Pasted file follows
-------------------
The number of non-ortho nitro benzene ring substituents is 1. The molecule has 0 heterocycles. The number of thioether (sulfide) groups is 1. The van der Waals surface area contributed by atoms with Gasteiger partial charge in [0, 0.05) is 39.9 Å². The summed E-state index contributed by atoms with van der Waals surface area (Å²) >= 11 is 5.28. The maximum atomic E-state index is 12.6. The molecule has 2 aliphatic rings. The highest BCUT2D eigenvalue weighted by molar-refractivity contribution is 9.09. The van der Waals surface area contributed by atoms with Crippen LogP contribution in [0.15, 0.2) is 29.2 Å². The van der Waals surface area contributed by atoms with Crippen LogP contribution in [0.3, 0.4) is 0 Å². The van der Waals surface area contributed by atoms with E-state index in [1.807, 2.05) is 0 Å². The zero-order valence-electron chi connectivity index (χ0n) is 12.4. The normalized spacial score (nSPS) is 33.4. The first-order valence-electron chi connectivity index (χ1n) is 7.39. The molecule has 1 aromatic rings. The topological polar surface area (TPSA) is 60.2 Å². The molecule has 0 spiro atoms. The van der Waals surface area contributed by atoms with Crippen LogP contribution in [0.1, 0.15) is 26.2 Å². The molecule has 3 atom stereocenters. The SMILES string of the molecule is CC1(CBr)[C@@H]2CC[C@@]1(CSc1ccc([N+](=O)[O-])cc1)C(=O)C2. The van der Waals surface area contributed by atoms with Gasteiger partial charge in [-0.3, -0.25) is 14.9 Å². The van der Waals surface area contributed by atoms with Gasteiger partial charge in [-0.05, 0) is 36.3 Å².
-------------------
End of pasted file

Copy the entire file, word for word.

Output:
The number of non-ortho nitro benzene ring substituents is 1. The molecule has 0 heterocycles. The number of thioether (sulfide) groups is 1. The van der Waals surface area contributed by atoms with Gasteiger partial charge in [0, 0.05) is 39.9 Å². The summed E-state index contributed by atoms with van der Waals surface area (Å²) >= 11 is 5.28. The maximum atomic E-state index is 12.6. The molecule has 2 aliphatic rings. The highest BCUT2D eigenvalue weighted by molar-refractivity contribution is 9.09. The van der Waals surface area contributed by atoms with Crippen LogP contribution in [0.15, 0.2) is 29.2 Å². The van der Waals surface area contributed by atoms with Crippen LogP contribution in [0.3, 0.4) is 0 Å². The van der Waals surface area contributed by atoms with E-state index in [1.807, 2.05) is 0 Å². The zero-order valence-electron chi connectivity index (χ0n) is 12.4. The normalized spacial score (nSPS) is 33.4. The first-order valence-electron chi connectivity index (χ1n) is 7.39. The molecule has 1 aromatic rings. The topological polar surface area (TPSA) is 60.2 Å². The molecule has 0 spiro atoms. The van der Waals surface area contributed by atoms with Crippen LogP contribution in [0.1, 0.15) is 26.2 Å². The molecule has 3 atom stereocenters. The SMILES string of the molecule is CC1(CBr)[C@@H]2CC[C@@]1(CSc1ccc([N+](=O)[O-])cc1)C(=O)C2. The van der Waals surface area contributed by atoms with Gasteiger partial charge in [-0.3, -0.25) is 14.9 Å². The van der Waals surface area contributed by atoms with Gasteiger partial charge in [-0.05, 0) is 36.3 Å².